Order, justice, and freedom should stand uppermost in our philosophy of government. Order must exist first, or proper functioning is impossible; a government’s first duty is to assure the safety of its citizens. Recent disorders in our society were aggravated when officers of the law were deterred by Supreme Court rulings such as the Mallory and Escobedo rules, were asked to stand by during looting, and were subjected to continual taunts of "brutality." Mass disrespect for law and peace followed. Violence, of course, is not the citizen’s proper approach to reform. Instead, it is a step backward from channels of debate, voting, and legal action. When internal restraints break down, police have no alternative but force.
We hear much of our "arrogance of power" internationally, but either pure pacificism or anarchy would leave nations or individuals at the mercy of unscrupulous power. It is high time our youth learned something about the greatness of our nation. Otherwise, as evidenced by the weakness of our draftees taken prisoner during the Korean War (most American soldiers succumbed to the enemy’s will), and now again in full bloom with the Vietniks, the time may come when no values are left.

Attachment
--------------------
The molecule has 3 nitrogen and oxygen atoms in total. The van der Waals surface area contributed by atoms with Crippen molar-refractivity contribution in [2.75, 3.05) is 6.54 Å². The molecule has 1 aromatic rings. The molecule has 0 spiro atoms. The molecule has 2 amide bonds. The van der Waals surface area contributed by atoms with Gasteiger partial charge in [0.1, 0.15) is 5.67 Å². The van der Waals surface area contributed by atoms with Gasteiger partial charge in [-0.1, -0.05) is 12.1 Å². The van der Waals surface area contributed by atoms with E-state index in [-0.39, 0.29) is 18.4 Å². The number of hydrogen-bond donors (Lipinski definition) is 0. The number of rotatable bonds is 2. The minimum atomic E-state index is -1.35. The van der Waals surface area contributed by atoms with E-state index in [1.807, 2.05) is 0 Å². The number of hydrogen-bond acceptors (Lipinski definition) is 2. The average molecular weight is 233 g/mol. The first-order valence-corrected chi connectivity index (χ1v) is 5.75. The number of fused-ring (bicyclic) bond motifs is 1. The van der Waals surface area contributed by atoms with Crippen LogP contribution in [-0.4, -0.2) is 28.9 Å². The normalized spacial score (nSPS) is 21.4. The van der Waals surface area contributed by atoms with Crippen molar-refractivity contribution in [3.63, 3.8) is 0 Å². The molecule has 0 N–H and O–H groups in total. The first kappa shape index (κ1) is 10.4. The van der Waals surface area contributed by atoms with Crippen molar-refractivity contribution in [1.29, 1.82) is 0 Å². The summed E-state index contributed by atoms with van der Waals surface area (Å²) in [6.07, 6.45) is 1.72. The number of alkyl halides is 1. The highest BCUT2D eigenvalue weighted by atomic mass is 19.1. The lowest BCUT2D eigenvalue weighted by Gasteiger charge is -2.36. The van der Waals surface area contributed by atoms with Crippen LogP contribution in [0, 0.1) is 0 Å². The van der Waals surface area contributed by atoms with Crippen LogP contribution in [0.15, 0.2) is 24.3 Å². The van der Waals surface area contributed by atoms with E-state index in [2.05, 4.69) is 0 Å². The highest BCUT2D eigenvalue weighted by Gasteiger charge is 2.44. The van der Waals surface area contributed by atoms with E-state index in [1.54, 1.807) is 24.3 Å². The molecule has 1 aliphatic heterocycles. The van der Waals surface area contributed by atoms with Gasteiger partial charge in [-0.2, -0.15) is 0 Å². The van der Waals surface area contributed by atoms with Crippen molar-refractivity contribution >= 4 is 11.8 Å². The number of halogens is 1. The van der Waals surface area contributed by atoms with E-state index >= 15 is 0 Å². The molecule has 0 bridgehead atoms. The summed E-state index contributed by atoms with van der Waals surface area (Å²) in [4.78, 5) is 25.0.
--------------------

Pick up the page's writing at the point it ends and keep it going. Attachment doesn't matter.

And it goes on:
Justice refers to equal treatment under the law. It is imperative that the majority, the average citizen, and the taxpayer be not forgotten in the current hurry to favor the minority, the criminal, and "the poor." Justice is rightly depicted as a goddess with eyes blindfolded or closed. She holds a sword, or scales, or both. Her function must often include punishment.
Freedom is also currently in jeopardy. If man is not free he is not responsible; if he is not responsible he is not moral. Order without justice or freedom is tyranny, but freedom without justice or order is anarchy. In the same way, much so-called academic freedom is license. To maintain freedom is not easy, and it is highly questionable whether most men, deep in their hearts, are willing to pay the price. Napoleon Bonaparte was welcomed by the majority of the French.